Brown bears, (ursus arctos), are thought to have originated in Asia before spreading east into the Americas and west and south into Europe and north Africa. All brown bears are also grizzly bears. This is because of the greyish hairs, (grizzle), that many of them have around there shoulders and not because of having a fearsome nature, as most people believe. The African population was hunted to extinction in the 19th century, the British population in the 11th century. Bears once roamed throughout the Iberian peninsula but by the early 20th century, were reduced to two remnant populations, one in the Cantabrian mountains and the other in the Pyrenees. They are listed as an “endangered species”. One of the unusual things about these remaining animals is that they share a genetic inheritance – not so much with their Balkan and Alpine cousins – but with bears from Scandinavia suggesting that in prehistoric times they must have spread west across northern Europe instead of coming west from southern and eastern Europe. The last indigenous, reproductive female in the Pyrenees, was killed in 2004. Brown bears from Slovenia are now being introduced there.
There are now two isolated populations in the Cantabrian mountains of Northern Spain spanning the provinces of Galicia, Asturias, Leon, Palencia and Cantabria. The populations are separated by the unfortunate coexistence of a river, a railway, and the A66 motorway. It is thought that a very limited mixing has now taken place and there are plans to establish wildlife corridors to more readily link the two populations together. According to the latest figures, the eastern population contains about 60 animals and the western about 140. In these small populations there is a significant risk of birth defects due to the small size of the gene pool.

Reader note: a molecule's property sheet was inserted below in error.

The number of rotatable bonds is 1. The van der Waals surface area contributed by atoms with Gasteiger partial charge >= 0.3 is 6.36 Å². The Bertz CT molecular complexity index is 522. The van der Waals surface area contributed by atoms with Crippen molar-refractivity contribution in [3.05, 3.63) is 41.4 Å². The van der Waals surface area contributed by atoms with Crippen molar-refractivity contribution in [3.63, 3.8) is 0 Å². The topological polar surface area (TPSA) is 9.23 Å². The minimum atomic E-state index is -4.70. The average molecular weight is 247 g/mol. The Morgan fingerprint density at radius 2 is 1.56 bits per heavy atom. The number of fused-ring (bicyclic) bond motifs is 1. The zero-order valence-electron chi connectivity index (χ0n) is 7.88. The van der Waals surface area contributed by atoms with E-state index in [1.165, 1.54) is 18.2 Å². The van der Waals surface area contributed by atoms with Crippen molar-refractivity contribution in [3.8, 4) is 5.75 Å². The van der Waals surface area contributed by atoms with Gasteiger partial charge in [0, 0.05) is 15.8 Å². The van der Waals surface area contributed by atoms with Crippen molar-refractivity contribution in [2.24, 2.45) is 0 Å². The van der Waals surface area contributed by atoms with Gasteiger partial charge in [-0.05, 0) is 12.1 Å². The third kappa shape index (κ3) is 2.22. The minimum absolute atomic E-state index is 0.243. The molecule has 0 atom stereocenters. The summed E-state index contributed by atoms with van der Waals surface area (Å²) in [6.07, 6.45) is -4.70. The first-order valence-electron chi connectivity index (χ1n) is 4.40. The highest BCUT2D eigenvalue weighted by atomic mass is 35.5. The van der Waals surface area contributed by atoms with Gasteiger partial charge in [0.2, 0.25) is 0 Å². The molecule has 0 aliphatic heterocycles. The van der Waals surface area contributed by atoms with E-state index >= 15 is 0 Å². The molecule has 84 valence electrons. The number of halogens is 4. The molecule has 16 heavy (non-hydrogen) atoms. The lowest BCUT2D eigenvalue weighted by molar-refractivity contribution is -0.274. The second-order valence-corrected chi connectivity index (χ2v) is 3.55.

Cantabrian brown bears have survived only in the least accessible and mountainous regions of Spain and, although it is likely that in prehistoric times they would have eaten a lot of salmon, seafood and game, (just like bears in other parts of the world do), these days they exist mainly on a vegetarian diet supplemented by insects, worms and occasional carrion. Being omnivores they can adapt quite readily but can only survive in unspoilt areas where a wide variety of wild foodstuffs are available. Their relatively recent change in diet probably accounts for them being significantly smaller than other brown bears. The American Grizzly bear is the same same species but grows twice as big. Bear numbers are now on the rise thanks to extensive conservation efforts although it remains to be seen what impact recent economic troubles and austerity measures may have in the near future.